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Book Series: Transformations in Art and Culture ISBN: 9789053568163 Year: Pages: 248 DOI: 10.5117/9789053568163 Language: Undetermined
Publisher: Amsterdam University Press
Subject: Linguistics
Added to DOAB on : 2011-11-04 00:00:00
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Sign Here! Handwriting in the Age of New Media features a number of articles from different fields, reaching from cultural and media studies to literature, film and art, and from philosophy and information studies to law and archival studies. Questions addressed in this book are: Will handwriting disappear in the age of new (digital) media? What happens to important cultural and legal concepts, such as original, copy, authenticity, reproducibility, uniqueness, and iterability? Where is the writing hand to be located if handwriting is performed not immediately 'by hand' but when it is (re)mediated by electronic or artistic media? Sign Here! Handwriting in the Age of New Media is the first part in the series Transformations in Art and Culture.

Syntax of Hungarian vol 1

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ISBN: 9789462982703 Year: DOI: 10.5117/9789462982703 Language: Undetermined
Publisher: Amsterdam University Press
Subject: Linguistics
Added to DOAB on : 2018-01-10 11:01:53
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These books aim to present a synthesis of the currently available syntactic knowledge of the Hungarian language.

Syntax of Hungarian vol 2

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ISBN: 9789462982710 Year: DOI: 10.5117/9789462982710 Language: Undetermined
Publisher: Amsterdam University Press
Subject: Linguistics
Added to DOAB on : 2018-01-10 11:01:53
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These books aim to present a synthesis of the currently available syntactic knowledge of the Hungarian language.

Homo loquens en homo scribens

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ISBN: 9789053569542 Year: Pages: 512 DOI: 10.5117/9789053569542 Language: Undetermined
Publisher: Amsterdam University Press
Subject: Psychology --- Philosophy --- Linguistics
Added to DOAB on : 2011-11-04 00:00:00
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Dutch and Flemish language; Philosophy; Psychology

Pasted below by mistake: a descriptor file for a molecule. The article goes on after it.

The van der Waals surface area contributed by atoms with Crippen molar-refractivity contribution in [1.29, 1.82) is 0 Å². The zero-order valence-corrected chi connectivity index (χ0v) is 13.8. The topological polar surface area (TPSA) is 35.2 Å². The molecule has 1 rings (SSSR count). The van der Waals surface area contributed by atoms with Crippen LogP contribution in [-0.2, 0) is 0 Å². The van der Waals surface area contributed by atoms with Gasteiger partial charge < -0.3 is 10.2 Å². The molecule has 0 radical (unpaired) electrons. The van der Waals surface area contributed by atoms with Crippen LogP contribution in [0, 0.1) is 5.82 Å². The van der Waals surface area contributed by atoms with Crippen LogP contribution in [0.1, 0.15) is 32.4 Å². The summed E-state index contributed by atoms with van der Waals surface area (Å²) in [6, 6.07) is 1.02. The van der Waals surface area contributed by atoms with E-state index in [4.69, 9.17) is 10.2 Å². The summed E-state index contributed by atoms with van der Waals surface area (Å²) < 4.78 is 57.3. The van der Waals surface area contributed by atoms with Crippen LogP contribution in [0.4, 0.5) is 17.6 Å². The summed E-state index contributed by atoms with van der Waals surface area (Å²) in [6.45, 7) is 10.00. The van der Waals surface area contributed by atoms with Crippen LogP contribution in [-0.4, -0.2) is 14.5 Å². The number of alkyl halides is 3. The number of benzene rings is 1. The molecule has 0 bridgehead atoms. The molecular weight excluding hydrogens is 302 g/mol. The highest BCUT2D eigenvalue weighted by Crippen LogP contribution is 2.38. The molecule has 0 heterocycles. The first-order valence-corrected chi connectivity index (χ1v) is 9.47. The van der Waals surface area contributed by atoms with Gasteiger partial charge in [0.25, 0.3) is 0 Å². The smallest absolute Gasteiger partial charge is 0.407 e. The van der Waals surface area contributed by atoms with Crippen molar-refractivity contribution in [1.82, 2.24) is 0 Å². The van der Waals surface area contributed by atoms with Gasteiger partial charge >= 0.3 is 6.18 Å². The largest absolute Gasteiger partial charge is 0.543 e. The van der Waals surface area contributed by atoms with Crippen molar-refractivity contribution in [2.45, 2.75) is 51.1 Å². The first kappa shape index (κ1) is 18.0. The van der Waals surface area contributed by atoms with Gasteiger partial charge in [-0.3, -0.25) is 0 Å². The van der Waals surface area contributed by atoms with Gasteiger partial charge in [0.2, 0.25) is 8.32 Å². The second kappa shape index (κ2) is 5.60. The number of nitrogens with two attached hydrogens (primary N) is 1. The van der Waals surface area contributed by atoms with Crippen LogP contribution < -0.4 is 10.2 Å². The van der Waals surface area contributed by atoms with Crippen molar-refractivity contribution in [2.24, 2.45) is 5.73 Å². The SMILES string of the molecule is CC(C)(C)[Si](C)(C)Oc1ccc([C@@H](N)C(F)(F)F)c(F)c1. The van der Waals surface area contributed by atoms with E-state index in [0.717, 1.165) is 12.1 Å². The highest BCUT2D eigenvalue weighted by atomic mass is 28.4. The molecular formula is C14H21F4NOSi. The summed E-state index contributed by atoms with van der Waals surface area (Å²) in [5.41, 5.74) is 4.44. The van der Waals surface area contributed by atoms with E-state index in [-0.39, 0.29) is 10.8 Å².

Cookies, Coleslaw, and Stoops

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ISBN: 9789089641243 Year: Pages: 320 DOI: 10.5117/9789089641243 Language: Undetermined
Publisher: Amsterdam University Press
Subject: History --- Linguistics
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In 1609, the first Dutch settlers arrived in America and established trading posts, small towns, and forts up and down what we now call the Hudson River. To this day, American children are taught the thrilling history of the transformation of this settlement, New Netherland, and its capital, New Amsterdam, from landmark port into present-day New York State and the island of Manhattan. But, the Dutch legacy extended far beyond New York, as Cookies, Coleslaw and Stoops reveals. From Santa Claus (after the Dutch folklore saint Sinterklaas) and his sleigh (the pronunciation of the Dutch slee is almost identical) to a dumbhead talking poppycock, the contributions of the Dutch language to American English are indelibly embedded to some of our most vernacular terms and expressions. The menu in most of our restaurants sports some originally Dutch names, and even our dollar is named after a Dutch coin (daalder). In this captivating volume, the renowned linguist Nicoline van der Sijs glosses over 300 Dutch loan words like these that travelled to the New World on board the Dutch ship the Halve Maan, captained by Henry Hudson, which dropped anchor in Manhattan more than 400 years ago. Surprisingly, the Dutch also gave several Native American languages words for everyday things like "pants", "cat" and "turkey". Lively and accessible, the information presented in this volume charts the journey of these words into the American territory and languages, from more obscure uses which maybe have survived in only regional dialects to such ubiquitous contributions to our language like Yankee, cookie, and dope. Each entry marks the original arrival of its term into American English and adds up-to-date information on its evolving meaning, etymology, and regional spread. Not to be missed by anyone with a passion for the history behind our everyday expressions, Cookies, Coleslaw and Stoops is the perfect gift for the linguistic adventurer in us all.

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